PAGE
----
Burgerz @ Traverse Theatre
In their play Burgerz, Travis Alabanza takes the mundane burger and turns it into a vehicle for exploring issues of gender, race and transphobia
The genesis for Burgerz was a transphobic attack Alabanza suffered in 2016, when a man threw a burger at them. Alabanza was shocked less by the attack and more by the fact that nobody did anything about it. They subsequently became obsessed with burgers, and this obsession eventually led to this show, which premiered in London last October.
Alabanza discusses the ingredients that make up a burger and, crucially, the relationship between a burger and its box. An imagined dichotomy between hot dogs and burgers stands in for the dichotomy of male and female imposed by a cisnormative society. At times, Alabanza is gentle and playful; at others, angry, polemical.
Western theatre is so often dominated by cisgender white actors, so it’s fantastic to see a transperson of colour on stage. Alabanza is certainly one to watch, conveying a sensitivity that is moving and a courage that is empowering.
What works less well is the show’s reliance on audience participation for key elements. The inclusion of a cisgender white man adds an interesting new element to the play, and although this dynamic is amusing, it distracts from Alabanza’s own narrative. The discomfort that arises from this unpredictable new presence on the stage is presumably deliberate, but it results in Burgerz feeling tonally jarring, trivial on the one hand and serious on the other. Things aren’t helped by some technical difficulties on the night, as Alabanza and their assistant attempted to make a burger from scratch.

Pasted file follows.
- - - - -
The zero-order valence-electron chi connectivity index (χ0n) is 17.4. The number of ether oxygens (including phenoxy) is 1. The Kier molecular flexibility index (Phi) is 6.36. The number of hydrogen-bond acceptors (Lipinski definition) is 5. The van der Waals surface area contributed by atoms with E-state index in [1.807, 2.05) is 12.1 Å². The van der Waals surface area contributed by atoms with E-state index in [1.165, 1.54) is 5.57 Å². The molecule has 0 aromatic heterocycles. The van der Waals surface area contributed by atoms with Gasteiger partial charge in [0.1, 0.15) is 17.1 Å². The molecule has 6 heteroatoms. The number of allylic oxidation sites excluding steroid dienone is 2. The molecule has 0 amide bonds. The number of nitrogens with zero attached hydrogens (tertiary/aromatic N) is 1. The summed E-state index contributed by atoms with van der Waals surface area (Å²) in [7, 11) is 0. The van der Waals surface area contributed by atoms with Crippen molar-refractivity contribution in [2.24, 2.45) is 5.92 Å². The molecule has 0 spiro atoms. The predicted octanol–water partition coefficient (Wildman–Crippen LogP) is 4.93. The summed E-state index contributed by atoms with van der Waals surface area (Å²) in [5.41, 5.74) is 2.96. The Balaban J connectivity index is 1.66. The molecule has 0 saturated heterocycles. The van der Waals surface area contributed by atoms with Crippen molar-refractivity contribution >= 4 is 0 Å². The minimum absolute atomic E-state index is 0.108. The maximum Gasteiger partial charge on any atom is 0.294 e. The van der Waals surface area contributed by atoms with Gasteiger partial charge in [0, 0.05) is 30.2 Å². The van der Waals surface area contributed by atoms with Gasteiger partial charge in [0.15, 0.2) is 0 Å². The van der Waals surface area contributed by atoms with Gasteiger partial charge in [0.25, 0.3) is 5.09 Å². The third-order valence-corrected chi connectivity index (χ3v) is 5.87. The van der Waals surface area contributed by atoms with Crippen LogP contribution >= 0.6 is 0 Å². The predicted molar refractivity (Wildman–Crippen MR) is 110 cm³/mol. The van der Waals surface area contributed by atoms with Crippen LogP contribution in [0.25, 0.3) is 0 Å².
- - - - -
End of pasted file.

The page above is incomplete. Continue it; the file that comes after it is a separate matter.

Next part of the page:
Burgerz is about “the continuous cloud” surrounding transpeople. It’s an important piece of theatre, especially at a time of worsening transphobia. It challenges us all to take a stand against injustice.
Burgerz, Traverse Theatre (Traverse 2), until 25 Aug (not 12, 19), various times, £5-21